As in the garden and God’s questions of Adam (and later, Eve), Jesus is giving the disciples a chance to be honest with Him, to confess their sins and receive His forgiveness. 

Listen: The God we know in Jesus is always anxious to give forgiveness and restoration to us if we will only be honest enough with Him to admit that we have sinned, that we’ve been selfish

King David in Old Testament times knew this and so he prayed, “...a broken and contrite heart you, God, will not despise.” (Psalm 51:17) 

None of us will ever be what we are meant to be as human beings and as disciples of Jesus unless we are willing to be broken in the realization of our sin and human limitations. We must leave all pretenses of being “all that” before God can make us whole through the grace He offers us in Jesus Christ.

Mark 9, verse 34: “But they kept quiet because on the way they had argued about who was the greatest.” The disciples were bent on getting their ways even though they were in the presence of the Greatest of all! It would be funny if it weren’t so sad.

Verse 35: “Sitting down, Jesus called the Twelve and said, ‘Anyone who wants to be first must be the very last, and the servant of all.’” 

Imagine how the lives of our churches and the life of our world would be changed if we took these words of Jesus seriously! 

Imagine what our families and communities would be like if we tried to outdo one another in serving each other, in not wanting to get our ways, in not wanting to push ourselves forward.

Folks, do you know what most turns many people off to the Church? It’s when they come into a congregation and see the “Christians” treating each other with the same disregard and nastiness that they see in the world at large. When outsiders see Christians bent on getting their own ways, they don’t see the One they need and, whether they know it or not, crave. They don’t see Jesus.

To be sure, no Christian is perfect. 

No Christian congregation is perfect. 

But in fact, a local Christian congregation is precisely the community of which imperfect, sinful people need to be a part. In this fellowship:
  • we confess our sins together, 
  • we hear the good news of Jesus together, 
  • we together welcome new members of Christ’s body in the waters of Holy Baptism, 
  • we are strengthened and renewed by Holy Communion together, and 
  • we are together empowered by the Holy Spirit to live as citizens of the Kingdom of God.  
But even then, the sin inside of us, the sin of the world, and the sin that comes from the evil one can trap us. 

I think that the author of I Am a Church Member, Thom Rainer underestimates how powerful the pull of sin is on each of us, even on Christians who want to be the servant-disciples Jesus calls us to be. Toward the end of chapter 3 of his book, Rainer writes of the commitments to church membership he has in his book, “...these commitments are not easy. In fact, without God’s power they may prove impossible.”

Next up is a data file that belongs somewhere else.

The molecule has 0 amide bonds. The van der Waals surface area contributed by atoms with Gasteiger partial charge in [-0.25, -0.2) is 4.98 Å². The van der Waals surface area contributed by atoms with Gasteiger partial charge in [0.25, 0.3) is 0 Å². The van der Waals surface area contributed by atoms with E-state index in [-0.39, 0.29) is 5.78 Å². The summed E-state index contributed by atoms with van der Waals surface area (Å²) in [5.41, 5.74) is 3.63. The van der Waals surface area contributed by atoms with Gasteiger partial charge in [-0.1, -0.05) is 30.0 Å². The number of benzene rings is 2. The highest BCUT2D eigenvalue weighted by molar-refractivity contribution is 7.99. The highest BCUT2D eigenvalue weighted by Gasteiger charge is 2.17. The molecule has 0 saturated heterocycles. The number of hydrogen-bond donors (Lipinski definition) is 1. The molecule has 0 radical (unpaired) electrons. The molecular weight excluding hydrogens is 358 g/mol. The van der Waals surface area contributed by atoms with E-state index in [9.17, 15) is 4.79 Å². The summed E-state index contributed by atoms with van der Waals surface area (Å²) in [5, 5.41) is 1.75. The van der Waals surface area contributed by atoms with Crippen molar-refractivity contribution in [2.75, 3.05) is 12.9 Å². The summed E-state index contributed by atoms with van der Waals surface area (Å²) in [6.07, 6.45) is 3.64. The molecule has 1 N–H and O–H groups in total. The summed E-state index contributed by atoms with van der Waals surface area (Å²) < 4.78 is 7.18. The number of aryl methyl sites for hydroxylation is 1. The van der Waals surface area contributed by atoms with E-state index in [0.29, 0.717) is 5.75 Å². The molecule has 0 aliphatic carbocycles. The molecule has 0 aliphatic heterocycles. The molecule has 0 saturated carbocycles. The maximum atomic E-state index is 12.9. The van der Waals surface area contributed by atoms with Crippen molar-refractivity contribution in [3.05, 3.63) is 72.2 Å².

I so recoiled at that last sentence that I crossed out the words, “may prove” and replaced them, in capital letters with the word, “ARE.” The sentence should read, I believe, “In fact, without God’s power they ARE impossible.”

My source for saying that is Jesus, Who has told all who would do the good to which God calls us, "
I am the vine; you are the branches. If you remain in me and I in you, you will bear much fruit; apart from me you can do nothing." (John 15:5) 

Without prayer in Jesus’ name and the empowerment of the Holy Spirit, we cannot believe (1 Corinthians 12:3). 

Nor can we make good on any of the commitments we make as members of Christ’s Church

You can find the commitments that we Lutheran Christian church members are asked to make at the top of page 201 in the green hymn books. This is part of the service of Affirmation of Baptism. We commit ourselves to 
  • “continue in the covenant God made with [us] in Holy Baptism,...
  • live among God’s faithful people,...
  • hear [God’s] Word and share in His supper,...
  • proclaim the good news of God in Christ through word and deed,...
  • serve all people, following the example of our Lord Jesus, and...
  • strive for justice and peace in all the earth…” 
And when we are asked to make these commitments, knowing that we can keep none of them in our own power, we’re also told to say, “I do [so commit myself], and I ask God to help and guide me.”

In the end, our capacity to live in the community of Christ’s Church and to accept that the Church and our own lives are not about our preferences and desires, we must daily come to God, daily confess our sins, daily receive forgiveness in Jesus’ name, and the power of the Holy Spirit to live more like the disciple Jesus died and rose to make me. 

We must give each day to Jesus if we are to live as God’s people and truly be members of His Church

May daily surrender to and trust in Jesus be the lifestyle of this congregation. Amen

[I'm the pastor of Living Water Lutheran Church in Centerville, Ohio.]